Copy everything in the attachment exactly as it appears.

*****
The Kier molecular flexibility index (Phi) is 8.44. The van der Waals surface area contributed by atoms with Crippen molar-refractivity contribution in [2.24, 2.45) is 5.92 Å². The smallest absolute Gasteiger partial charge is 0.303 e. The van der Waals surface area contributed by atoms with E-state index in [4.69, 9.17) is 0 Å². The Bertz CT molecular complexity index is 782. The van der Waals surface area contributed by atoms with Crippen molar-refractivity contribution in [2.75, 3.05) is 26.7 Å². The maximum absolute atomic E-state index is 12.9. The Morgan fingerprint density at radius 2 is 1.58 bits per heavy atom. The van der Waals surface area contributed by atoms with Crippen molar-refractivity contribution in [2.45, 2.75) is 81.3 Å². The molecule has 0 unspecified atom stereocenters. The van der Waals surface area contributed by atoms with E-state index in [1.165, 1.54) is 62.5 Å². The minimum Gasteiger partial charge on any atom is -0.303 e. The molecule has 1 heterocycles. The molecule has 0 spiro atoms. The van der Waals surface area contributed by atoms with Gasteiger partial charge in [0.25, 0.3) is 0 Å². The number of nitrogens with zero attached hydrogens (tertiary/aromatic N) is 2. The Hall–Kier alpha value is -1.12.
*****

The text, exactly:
The Kier molecular flexibility index (Phi) is 8.44. The van der Waals surface area contributed by atoms with Crippen molar-refractivity contribution in [2.24, 2.45) is 5.92 Å². The smallest absolute Gasteiger partial charge is 0.303 e. The van der Waals surface area contributed by atoms with E-state index in [4.69, 9.17) is 0 Å². The Bertz CT molecular complexity index is 782. The van der Waals surface area contributed by atoms with Crippen molar-refractivity contribution in [2.75, 3.05) is 26.7 Å². The maximum absolute atomic E-state index is 12.9. The Morgan fingerprint density at radius 2 is 1.58 bits per heavy atom. The van der Waals surface area contributed by atoms with Crippen molar-refractivity contribution in [2.45, 2.75) is 81.3 Å². The molecule has 0 unspecified atom stereocenters. The van der Waals surface area contributed by atoms with E-state index in [1.165, 1.54) is 62.5 Å². The minimum Gasteiger partial charge on any atom is -0.303 e. The molecule has 1 heterocycles. The molecule has 0 spiro atoms. The van der Waals surface area contributed by atoms with Gasteiger partial charge in [0.25, 0.3) is 0 Å². The number of nitrogens with zero attached hydrogens (tertiary/aromatic N) is 2. The Hall–Kier alpha value is -1.12.